When you only have room for either a shower or a bath and somewhat undecided which to go for, a shower bath is your best answer. They are also called the P bath or P-shaped bath, or even L-shaped bath, whatever.

These shower baths provide the choice of a stand-up shower and a soaking bath. It is perfect for those who want a shower and bath in the bathroom but don’t have ample space to have them as a separate facility.

P-shaped Shower Bath

They are typically made of acrylic with 1500mm and 1700mm as the two most common sizes. Price ranges from £250 up to £800 with or without a shower screen. So make sure you look at what’s included before buying. If the price is under £250, chances are the shower, or bath screens are sold separately.

The more important consideration is the shower orientation – right or left-hand version. Get this wrong, and you stand to lose some money on transportation for return or exchange and precious time wasted. | Types of Bath

Shower Bath Orientation
Corner Bath

When you need to squeeze out a little more open space in your bathroom, a corner bath is an excellent option to consider. Depending on your wall dimension, there is an equal-side design and offset corner bath to meet your requirement.

The offset corner bath has one side longer than the other, offering flexibility in maximising bathroom space. And just like the P-shaped bath, make sure you get the right orientation to where the shorter side should be, or you will be setting yourself up for lots of frustration.

But that does not mean everything has to be square and symmetrical. Some options offer a more rounded appearance, such as this Modern Designer Corner Freestanding Bath or the Orbit corner freestanding bath.

Corner Bath

Corner bath are designed primarily to save space, so don’t expect to get a regular length (1700mm and longer) off the shelves unless it’s a bespoke or custom-made bath. The standard sizes are 1200mm, and quite often, you may also see 1500mm being offered, but rarely 1700mm.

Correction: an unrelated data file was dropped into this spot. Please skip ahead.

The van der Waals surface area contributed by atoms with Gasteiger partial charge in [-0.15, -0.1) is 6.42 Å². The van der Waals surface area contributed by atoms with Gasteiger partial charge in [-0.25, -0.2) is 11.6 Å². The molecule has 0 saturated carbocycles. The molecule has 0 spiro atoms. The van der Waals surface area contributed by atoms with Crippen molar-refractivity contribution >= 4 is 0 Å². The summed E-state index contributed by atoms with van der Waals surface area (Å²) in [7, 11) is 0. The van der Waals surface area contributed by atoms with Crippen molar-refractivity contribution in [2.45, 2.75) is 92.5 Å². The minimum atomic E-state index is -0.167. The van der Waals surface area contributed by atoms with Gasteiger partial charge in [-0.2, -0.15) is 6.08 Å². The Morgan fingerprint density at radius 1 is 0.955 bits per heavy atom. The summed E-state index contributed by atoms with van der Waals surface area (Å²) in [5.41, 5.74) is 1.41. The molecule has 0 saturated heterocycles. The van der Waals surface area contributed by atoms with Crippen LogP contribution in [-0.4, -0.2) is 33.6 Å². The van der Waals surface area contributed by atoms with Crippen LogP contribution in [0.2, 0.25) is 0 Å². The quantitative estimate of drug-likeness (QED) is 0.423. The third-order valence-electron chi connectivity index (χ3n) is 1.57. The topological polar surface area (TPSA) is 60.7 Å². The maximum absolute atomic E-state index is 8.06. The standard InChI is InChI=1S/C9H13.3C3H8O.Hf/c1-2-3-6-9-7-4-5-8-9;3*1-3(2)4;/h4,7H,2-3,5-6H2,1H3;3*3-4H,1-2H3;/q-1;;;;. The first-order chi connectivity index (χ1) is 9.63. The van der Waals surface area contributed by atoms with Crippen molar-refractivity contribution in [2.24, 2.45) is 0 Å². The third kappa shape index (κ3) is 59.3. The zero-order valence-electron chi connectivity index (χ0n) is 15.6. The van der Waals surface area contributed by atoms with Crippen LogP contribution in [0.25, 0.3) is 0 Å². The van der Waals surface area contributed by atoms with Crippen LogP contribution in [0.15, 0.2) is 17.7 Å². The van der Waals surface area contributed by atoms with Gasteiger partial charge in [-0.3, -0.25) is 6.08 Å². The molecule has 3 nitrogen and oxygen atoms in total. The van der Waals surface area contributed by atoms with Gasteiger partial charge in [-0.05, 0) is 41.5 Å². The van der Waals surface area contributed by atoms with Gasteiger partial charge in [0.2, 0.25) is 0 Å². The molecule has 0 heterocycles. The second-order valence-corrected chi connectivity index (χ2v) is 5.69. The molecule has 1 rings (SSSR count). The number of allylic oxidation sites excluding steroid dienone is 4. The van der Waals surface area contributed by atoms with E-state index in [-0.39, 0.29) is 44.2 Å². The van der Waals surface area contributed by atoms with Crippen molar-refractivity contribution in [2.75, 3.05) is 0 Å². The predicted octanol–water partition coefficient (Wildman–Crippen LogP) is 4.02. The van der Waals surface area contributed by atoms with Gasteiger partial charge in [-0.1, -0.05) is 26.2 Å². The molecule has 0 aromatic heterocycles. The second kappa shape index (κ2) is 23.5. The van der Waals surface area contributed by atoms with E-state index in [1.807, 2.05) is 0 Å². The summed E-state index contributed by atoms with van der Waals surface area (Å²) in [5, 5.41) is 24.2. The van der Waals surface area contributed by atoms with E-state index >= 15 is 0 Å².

You can get one off-the-shelf, around £300 up to £1000 on acrylic. And you will be surprised to see the variety of designs on end. It’s not the space that restricts you, but your budget may. | Types of Bath

Japanese Deep Soak Bath

When all the bath types described above are out of reach because you don’t have space for even the smallest of them all, and you don’t have the budget for a bespoke bath, don’t lose hope yet. Look to the Japanese deep soaking bath. Probably the only option left if you have a space area of under 1500mm by 1500mm.

The Japanese bath is a lot narrower and very much deeper. You can submerge your body fully from the neck or chest down, depending on your preference. Even though you can only sit with knees bent, you can’t stretch obviously, it can still provide deep relaxation.

And because it has a smaller water surface area and deeper depth, the heat dissipation rate is reduced. Together with the thermal layers, the water is kept warm for a longer period. In Japan, they’d even keep the warm water by placing a cover over the tub to slow down heat loss for the next family member to use.

The only disadvantage is if you are physically tall, you may not be able to relax as much as you would like to. Then you are better off using it as a shower instead.

You can get an acrylic one with a length of just 915mm and 810mm deep (Asagi Bath) for less than £600. Or if you prefer an authentic Japanese Wooden Bath, it can set you off conservatively from £7000 to over £30,000 by Ofuro. Not for the faint-hearted. But if you must have it for a lot less, you should be able to find one (made of Cedarwood) for less than £700. | Types of Bath

Whirlpool Bath

If a regular bath is not good enough to appease your worn-out soul and body, you need a whirlpool bath. From the regular straight bath to a Japanese bath, whirlpool baths come in many shapes and sizes similar to the bath type you have read above. What that means is, you can almost find a similar shape and size whirlpool bath to replace your existing bath.

Also called a spa bath or jacuzzi, there are water and air jets fitted strategically inside the bath to create turbulence to give a massaging effect on your body. You can also control the water or air to your preferred pressure via various control method.

The number of jets will depend on your desire for the best relaxing experience. The more, the merrier as more areas of your body are getting the massage. Typically, you can choose from 6, 8 or 12 jets baths.

But before you decide to go for a whirlpool bath, there are several things to consider. For instance, to operate those jets, you need electricity, so there will be higher energy consumption. When there is electric power, safety is a concern, so a proper installation will also need to comply with the relevant regulation besides plumbing.